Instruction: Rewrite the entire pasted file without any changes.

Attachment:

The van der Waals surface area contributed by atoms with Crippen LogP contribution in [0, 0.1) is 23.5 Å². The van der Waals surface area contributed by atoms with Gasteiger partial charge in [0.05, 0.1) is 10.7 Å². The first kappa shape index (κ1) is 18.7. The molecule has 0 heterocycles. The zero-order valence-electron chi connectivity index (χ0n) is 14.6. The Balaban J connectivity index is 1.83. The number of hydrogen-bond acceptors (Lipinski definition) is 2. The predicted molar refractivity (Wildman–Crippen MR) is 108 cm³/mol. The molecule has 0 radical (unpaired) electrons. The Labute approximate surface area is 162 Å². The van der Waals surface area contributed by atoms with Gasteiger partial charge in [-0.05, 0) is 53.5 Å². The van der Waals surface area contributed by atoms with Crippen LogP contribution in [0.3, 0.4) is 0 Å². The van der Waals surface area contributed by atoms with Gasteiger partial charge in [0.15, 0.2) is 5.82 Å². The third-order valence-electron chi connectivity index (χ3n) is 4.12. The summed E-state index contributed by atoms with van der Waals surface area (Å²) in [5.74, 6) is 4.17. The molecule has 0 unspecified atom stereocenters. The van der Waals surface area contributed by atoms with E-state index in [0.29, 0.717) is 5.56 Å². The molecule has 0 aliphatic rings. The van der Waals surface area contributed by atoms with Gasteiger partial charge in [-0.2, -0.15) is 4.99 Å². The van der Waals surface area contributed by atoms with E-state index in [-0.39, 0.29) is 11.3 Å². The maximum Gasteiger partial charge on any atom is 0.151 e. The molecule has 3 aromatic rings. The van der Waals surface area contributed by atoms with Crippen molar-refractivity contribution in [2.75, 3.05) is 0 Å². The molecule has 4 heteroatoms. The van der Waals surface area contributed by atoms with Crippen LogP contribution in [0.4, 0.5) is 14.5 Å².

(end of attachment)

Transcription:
The van der Waals surface area contributed by atoms with Crippen LogP contribution in [0, 0.1) is 23.5 Å². The van der Waals surface area contributed by atoms with Gasteiger partial charge in [0.05, 0.1) is 10.7 Å². The first kappa shape index (κ1) is 18.7. The molecule has 0 heterocycles. The zero-order valence-electron chi connectivity index (χ0n) is 14.6. The Balaban J connectivity index is 1.83. The number of hydrogen-bond acceptors (Lipinski definition) is 2. The predicted molar refractivity (Wildman–Crippen MR) is 108 cm³/mol. The molecule has 0 radical (unpaired) electrons. The Labute approximate surface area is 162 Å². The van der Waals surface area contributed by atoms with Gasteiger partial charge in [-0.05, 0) is 53.5 Å². The van der Waals surface area contributed by atoms with Crippen LogP contribution in [0.3, 0.4) is 0 Å². The van der Waals surface area contributed by atoms with Gasteiger partial charge in [0.15, 0.2) is 5.82 Å². The third-order valence-electron chi connectivity index (χ3n) is 4.12. The summed E-state index contributed by atoms with van der Waals surface area (Å²) in [5.74, 6) is 4.17. The molecule has 0 unspecified atom stereocenters. The van der Waals surface area contributed by atoms with E-state index in [0.29, 0.717) is 5.56 Å². The molecule has 0 aliphatic rings. The van der Waals surface area contributed by atoms with Gasteiger partial charge in [-0.2, -0.15) is 4.99 Å². The van der Waals surface area contributed by atoms with E-state index in [-0.39, 0.29) is 11.3 Å². The maximum Gasteiger partial charge on any atom is 0.151 e. The molecule has 3 aromatic rings. The van der Waals surface area contributed by atoms with Crippen molar-refractivity contribution in [2.75, 3.05) is 0 Å². The molecule has 4 heteroatoms. The van der Waals surface area contributed by atoms with Crippen LogP contribution in [0.4, 0.5) is 14.5 Å².